The pan-European STOXX 600 <.STOXX> closed up 0.1 percent, with the banking sector leading gains after ECB chief Mario Draghi said there was no longer a sense of urgency about propping up the eurozone economy.
While the central bank said it would keep its stimulus in place until the end of the year, it removed from its statement a reference to using all available instruments to support growth and inflation - a move well-received by markets.
Bund yields hit a one-month high and the euro rose sharply during Draghi's press conference.
European banks <.SX7P> erased earlier losses to end up 1.1 percent, while the euro zone banks index <.SX7E> closed up 2.2 percent, on the higher bond yields and Draghi's optimism about the economy.
Akzo Nobel (>> Akzo Nobel) rose 13 percent to its highest level in nearly two years, leading gains on the pan-European index, after the paint maker rejected a 21 billion euro bid from US rival PPG (>> PPG Industries, Inc.).
The Dutch group said PPG's offer undervalued the company but added it would instead look at floating or selling its speciality chemicals business.
Jauke de Jong, analyst at AFS Group in Amsterdam, said a successful takeover by PPG was highly unlikely as he expected antitrust authorities to oppose a deal between the world's two largest paint and coating companies.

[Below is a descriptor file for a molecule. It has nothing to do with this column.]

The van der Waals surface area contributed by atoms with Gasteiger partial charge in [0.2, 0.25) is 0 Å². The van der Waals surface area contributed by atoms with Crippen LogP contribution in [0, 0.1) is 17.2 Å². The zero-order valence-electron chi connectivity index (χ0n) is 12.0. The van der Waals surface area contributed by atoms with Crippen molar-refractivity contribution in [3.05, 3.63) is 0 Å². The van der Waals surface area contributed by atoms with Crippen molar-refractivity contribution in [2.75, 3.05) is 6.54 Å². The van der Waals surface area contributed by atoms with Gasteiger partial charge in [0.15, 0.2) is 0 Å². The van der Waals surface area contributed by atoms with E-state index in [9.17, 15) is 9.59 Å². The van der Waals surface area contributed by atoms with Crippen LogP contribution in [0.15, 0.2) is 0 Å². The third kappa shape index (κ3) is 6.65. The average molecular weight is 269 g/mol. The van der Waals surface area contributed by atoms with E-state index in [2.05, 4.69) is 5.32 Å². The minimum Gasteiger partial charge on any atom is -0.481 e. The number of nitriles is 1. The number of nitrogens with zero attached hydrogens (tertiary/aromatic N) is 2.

"It's unlikely that PPG will come back with an improved offer," he said. "The decision to sell its Specialty Chemicals business gives Akzo Nobel a lot of firepower to possibly be more aggressive in acquisitions itself in the currently consolidating industry."
News about the offer for Akzo added to a surge in European deal-making activity that has helped power the recent stock market rally along with strong economic data and a good earnings season.
French publisher Lagardere (>> Lagardère) was the second-best performer, up 10.3 percent, chalking up its best daily gains in more than eight years, after a top-ranked Barclays analyst raised his rating on the stock, citing cash flow achievement.
The heaviest STOXX faller was Domino's Pizza (>> Domino's Pizza Group PLC.), down 13.2 percent after disappointing results.
It was followed by Britain's fourth biggest supermarket Morrisons (>> WM Morrison Supermarkets PLC), which gave a cautious outlook, and French retailer Carrefour (>> Carrefour), which reported a lower than expected operating profit.
Basic resource and energy stocks were the biggest drag after crude oil prices plunged to below $50 a barrel, their lowest level this year, on record U.S. crude inventories.
Tullow Oil (>> Tullow Oil plc) was down 7.4 percent, one of the biggest drags on the European index. Britain's FTSE <.FTSE> had its sixth day of losses, weighed by commodity stocks.
A well-received update from Aviva (>> Aviva plc) lifted its stocks 6.5 percent to their highest level since April 2015.
The British insurer generated forecast-beating annual profit, boosted by growth in general insurance and asset management, and said more of its growing cash pile would be handed back to shareholders in 2017.
(Reporting by Danilo Masoni, Helen Reid; Editing by Toby Davis and Hugh Lawson)
By Danilo Masoni and Helen Reid